That’s what David found. In those rapturous times when he felt like he was in Heaven, his God was there. But when he made his bed in Hell—he did that once—he found His loving God was there also, who in great mercy brought him up out of the pit again.
If I take the wings of the morning, and dwell in the uttermost parts of the sea;
Even there shall Thy hand lead me, and Thy right hand shall hold me.
If I say, surely darkness shall cover me; even the night shall be light about me.
Yea, the darkness hideth not from Thee; but the night shineth as the day: the darkness and the light are both alike to Thee.
All this is far more than a poetic flourish about the omniscience and omnipresence of God. This was something David was experiencing, a conscious awareness of God, and he cried out, “Whither shall I go from Thy Spirit? Or whither shall I flee from Thy Presence?” Were you trying to get rid of God, David? But no… you were becoming aware of the extent to which God wanted relationship with you, a God whose all-seeing eye you could not evade, a God of unrelenting love who would not leave you to yourself no matter where you went or what you did, a God of love who would not let you go, because He wanted you—yes, you—for His very habitation. Nothing less than that.
And so you surrendered to His desire, and consented to this devastating searching.
Search me, O LORD, and know my heart, try me and know my thoughts, and see if there be a wicked way in me, and lead me in the way everlasting.
Let us also, with trembling, give Him our consent. Lord, search me and know me, open your eyes upon me. Know my sitting down and my rising up so that your Presence is with me in all I say and do. Winnow my path so that I walk in You, in the Way everlasting, and not in my own ways. Winnow my lying down, purify my inactivity so that this too is fellowship with You. Know my heart, my thoughts, that I might be moved with what moves You, and think the very thoughts of God. Look upon me, Lord Jesus Christ, my great high priest and king! Oh how deeply I need this searching, this knowing, this winnowing of the all seeing-eye of God. Oh to see the Man with the winnowing fan in His hand, the Man with eyes as a flame of fire! Make me, make us, make your churches, Lord, to be the very habitation of God among men. Come into our midst in this hour and open Your eyes upon us! We invite You to do this, Lord! Look upon us! This is my prayer—that You would not be just above us, as the sister saw, but that You would come right down into our midst, and do that needed winnowing work in our lives and in our churches that can only be accomplished by the One who baptizes in the Holy Spirit and fire. Amen.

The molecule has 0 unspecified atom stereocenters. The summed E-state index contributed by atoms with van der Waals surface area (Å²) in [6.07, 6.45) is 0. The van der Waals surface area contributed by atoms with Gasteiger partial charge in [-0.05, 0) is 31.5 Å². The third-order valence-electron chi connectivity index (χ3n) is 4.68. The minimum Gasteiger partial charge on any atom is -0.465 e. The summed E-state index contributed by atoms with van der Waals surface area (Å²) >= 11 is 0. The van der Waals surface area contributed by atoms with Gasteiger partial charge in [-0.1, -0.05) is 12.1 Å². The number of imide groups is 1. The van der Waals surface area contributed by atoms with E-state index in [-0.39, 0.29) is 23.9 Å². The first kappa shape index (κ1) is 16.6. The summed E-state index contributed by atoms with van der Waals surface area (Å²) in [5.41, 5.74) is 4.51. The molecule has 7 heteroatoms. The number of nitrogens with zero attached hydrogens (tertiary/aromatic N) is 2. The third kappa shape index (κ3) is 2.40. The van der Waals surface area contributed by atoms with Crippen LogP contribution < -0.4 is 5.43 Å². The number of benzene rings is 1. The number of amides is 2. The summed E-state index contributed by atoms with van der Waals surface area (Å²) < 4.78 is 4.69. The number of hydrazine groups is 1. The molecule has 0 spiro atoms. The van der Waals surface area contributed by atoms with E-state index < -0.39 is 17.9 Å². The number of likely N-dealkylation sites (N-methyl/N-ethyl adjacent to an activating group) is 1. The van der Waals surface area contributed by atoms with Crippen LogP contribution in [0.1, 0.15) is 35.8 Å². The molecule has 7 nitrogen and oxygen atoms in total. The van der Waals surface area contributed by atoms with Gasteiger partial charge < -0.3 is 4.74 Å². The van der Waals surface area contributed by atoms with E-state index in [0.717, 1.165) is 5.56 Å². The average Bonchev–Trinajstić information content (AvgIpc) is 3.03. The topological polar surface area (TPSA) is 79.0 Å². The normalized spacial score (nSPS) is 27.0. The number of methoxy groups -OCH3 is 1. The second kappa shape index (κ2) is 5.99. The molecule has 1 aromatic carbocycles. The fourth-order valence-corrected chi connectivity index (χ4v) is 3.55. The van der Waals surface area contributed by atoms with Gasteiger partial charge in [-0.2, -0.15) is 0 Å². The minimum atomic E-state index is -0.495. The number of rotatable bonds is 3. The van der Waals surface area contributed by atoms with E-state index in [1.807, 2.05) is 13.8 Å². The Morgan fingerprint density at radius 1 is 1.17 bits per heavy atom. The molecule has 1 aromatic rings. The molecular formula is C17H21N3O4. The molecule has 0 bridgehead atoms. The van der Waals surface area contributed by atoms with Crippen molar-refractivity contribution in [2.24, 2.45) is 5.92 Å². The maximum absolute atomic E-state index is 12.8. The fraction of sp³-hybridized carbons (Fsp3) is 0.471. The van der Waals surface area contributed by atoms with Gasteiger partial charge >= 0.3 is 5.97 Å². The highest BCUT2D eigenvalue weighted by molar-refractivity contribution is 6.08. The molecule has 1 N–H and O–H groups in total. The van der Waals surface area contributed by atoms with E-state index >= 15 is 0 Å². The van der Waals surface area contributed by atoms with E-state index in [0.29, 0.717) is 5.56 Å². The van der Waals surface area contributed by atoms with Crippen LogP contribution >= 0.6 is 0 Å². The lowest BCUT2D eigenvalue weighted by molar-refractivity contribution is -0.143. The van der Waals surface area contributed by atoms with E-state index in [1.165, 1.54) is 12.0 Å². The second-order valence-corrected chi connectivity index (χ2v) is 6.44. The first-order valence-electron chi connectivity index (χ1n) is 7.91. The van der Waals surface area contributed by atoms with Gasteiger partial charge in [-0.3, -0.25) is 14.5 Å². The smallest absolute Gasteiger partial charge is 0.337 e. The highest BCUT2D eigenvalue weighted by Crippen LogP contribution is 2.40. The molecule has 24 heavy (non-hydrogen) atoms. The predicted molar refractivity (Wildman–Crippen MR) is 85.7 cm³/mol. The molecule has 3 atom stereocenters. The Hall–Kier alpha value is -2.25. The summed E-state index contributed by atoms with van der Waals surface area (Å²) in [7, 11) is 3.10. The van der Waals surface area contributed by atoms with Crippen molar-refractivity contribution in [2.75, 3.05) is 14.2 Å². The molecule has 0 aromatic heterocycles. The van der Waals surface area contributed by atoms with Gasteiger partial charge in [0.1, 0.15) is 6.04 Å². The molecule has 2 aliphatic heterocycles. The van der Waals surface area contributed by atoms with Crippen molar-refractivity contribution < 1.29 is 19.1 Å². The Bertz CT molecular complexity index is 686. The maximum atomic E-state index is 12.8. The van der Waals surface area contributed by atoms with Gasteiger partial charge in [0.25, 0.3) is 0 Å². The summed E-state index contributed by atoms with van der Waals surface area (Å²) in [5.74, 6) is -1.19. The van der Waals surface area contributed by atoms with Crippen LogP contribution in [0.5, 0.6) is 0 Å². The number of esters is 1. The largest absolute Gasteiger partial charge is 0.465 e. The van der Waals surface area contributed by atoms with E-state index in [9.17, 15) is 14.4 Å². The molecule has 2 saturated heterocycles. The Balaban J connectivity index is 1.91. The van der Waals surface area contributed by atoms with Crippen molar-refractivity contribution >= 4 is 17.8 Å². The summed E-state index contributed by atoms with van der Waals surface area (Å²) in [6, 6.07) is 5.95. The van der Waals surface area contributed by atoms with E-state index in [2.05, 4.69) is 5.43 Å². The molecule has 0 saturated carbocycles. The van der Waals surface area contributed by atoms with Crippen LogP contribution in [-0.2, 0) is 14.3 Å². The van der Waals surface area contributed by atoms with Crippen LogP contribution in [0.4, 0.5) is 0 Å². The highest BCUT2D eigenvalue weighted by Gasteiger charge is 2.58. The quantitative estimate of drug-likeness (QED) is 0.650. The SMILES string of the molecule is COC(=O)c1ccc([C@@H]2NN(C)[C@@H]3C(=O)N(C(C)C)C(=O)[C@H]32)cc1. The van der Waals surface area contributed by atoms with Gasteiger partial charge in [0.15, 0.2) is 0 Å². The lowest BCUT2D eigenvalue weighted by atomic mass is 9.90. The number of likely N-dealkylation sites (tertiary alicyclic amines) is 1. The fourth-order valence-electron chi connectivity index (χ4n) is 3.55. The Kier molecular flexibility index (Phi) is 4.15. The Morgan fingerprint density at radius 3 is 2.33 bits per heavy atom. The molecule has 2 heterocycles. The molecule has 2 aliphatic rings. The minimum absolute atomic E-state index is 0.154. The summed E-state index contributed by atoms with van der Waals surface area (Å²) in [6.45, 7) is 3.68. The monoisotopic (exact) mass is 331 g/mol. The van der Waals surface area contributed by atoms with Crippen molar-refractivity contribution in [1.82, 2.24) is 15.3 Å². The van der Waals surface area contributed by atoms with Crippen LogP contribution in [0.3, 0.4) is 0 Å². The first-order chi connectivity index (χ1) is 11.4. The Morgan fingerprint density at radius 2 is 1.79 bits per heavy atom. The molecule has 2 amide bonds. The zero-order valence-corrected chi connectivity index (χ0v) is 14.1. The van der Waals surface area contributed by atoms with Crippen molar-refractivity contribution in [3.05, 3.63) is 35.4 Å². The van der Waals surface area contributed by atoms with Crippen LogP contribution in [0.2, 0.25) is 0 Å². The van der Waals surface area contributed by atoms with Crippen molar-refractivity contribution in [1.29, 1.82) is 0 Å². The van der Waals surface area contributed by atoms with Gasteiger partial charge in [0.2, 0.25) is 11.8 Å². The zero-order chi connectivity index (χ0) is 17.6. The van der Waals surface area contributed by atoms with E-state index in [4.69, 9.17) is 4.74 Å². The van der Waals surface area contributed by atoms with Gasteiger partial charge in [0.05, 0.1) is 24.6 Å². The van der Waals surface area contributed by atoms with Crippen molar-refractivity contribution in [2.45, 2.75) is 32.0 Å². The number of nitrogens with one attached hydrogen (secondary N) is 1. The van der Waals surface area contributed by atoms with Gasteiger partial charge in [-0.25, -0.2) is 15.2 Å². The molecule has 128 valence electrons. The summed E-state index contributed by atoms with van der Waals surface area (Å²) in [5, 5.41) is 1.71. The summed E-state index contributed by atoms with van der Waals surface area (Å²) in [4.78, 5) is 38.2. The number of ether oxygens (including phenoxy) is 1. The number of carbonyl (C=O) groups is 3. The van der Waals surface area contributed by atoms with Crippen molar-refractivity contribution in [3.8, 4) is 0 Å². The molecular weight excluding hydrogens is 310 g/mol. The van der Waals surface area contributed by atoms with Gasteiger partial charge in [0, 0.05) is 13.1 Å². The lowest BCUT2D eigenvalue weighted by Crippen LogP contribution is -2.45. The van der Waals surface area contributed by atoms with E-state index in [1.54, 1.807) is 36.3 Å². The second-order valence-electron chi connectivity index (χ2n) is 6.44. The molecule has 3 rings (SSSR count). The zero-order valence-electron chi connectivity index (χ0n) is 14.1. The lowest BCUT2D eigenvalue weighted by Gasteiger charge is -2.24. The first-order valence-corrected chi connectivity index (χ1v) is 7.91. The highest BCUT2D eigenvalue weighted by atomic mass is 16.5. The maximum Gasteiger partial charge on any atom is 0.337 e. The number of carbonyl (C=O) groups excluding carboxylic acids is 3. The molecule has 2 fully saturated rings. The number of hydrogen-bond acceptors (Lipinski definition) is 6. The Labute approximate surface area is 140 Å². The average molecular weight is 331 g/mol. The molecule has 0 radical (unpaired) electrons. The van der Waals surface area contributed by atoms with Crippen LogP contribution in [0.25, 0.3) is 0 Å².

As you point out, Allan, the threshing process can be devastating. Someone I love as a daughter is going through this now. I am certain that God has her in His care. But it breaks my heart to see her suffer. It takes faith and courage to say about our own lives, “Though He slay me, yet will I trust Him” (Job 13: 15). It takes even more, I think, to say that about our children. His will be done.
Indeed, Anna, I think we would rather it was ourselves going through the threshing, painful as that might be, than to have to endure the pain of seeing our loved ones going through it.